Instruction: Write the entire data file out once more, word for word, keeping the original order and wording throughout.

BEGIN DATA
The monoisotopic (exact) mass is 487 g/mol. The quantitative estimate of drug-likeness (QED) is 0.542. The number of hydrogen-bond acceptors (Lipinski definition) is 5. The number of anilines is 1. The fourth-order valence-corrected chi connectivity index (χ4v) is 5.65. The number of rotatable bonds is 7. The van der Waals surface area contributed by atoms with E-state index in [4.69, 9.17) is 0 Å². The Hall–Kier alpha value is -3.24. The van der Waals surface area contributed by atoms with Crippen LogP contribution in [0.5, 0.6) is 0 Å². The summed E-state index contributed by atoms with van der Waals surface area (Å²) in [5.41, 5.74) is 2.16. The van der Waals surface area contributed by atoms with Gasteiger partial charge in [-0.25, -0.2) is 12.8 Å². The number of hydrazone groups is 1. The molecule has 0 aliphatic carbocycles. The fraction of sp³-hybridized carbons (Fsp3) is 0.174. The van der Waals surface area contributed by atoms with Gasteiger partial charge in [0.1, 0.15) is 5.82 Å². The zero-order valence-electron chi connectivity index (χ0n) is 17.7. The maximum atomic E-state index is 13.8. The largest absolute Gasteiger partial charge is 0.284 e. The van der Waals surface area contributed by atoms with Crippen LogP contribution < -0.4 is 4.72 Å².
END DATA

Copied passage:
The monoisotopic (exact) mass is 487 g/mol. The quantitative estimate of drug-likeness (QED) is 0.542. The number of hydrogen-bond acceptors (Lipinski definition) is 5. The number of anilines is 1. The fourth-order valence-corrected chi connectivity index (χ4v) is 5.65. The number of rotatable bonds is 7. The van der Waals surface area contributed by atoms with E-state index in [4.69, 9.17) is 0 Å². The Hall–Kier alpha value is -3.24. The van der Waals surface area contributed by atoms with Crippen LogP contribution in [0.5, 0.6) is 0 Å². The summed E-state index contributed by atoms with van der Waals surface area (Å²) in [5.41, 5.74) is 2.16. The van der Waals surface area contributed by atoms with Gasteiger partial charge in [-0.25, -0.2) is 12.8 Å². The number of hydrazone groups is 1. The molecule has 0 aliphatic carbocycles. The fraction of sp³-hybridized carbons (Fsp3) is 0.174. The van der Waals surface area contributed by atoms with Gasteiger partial charge in [0.1, 0.15) is 5.82 Å². The zero-order valence-electron chi connectivity index (χ0n) is 17.7. The maximum atomic E-state index is 13.8. The largest absolute Gasteiger partial charge is 0.284 e. The van der Waals surface area contributed by atoms with Crippen LogP contribution < -0.4 is 4.72 Å².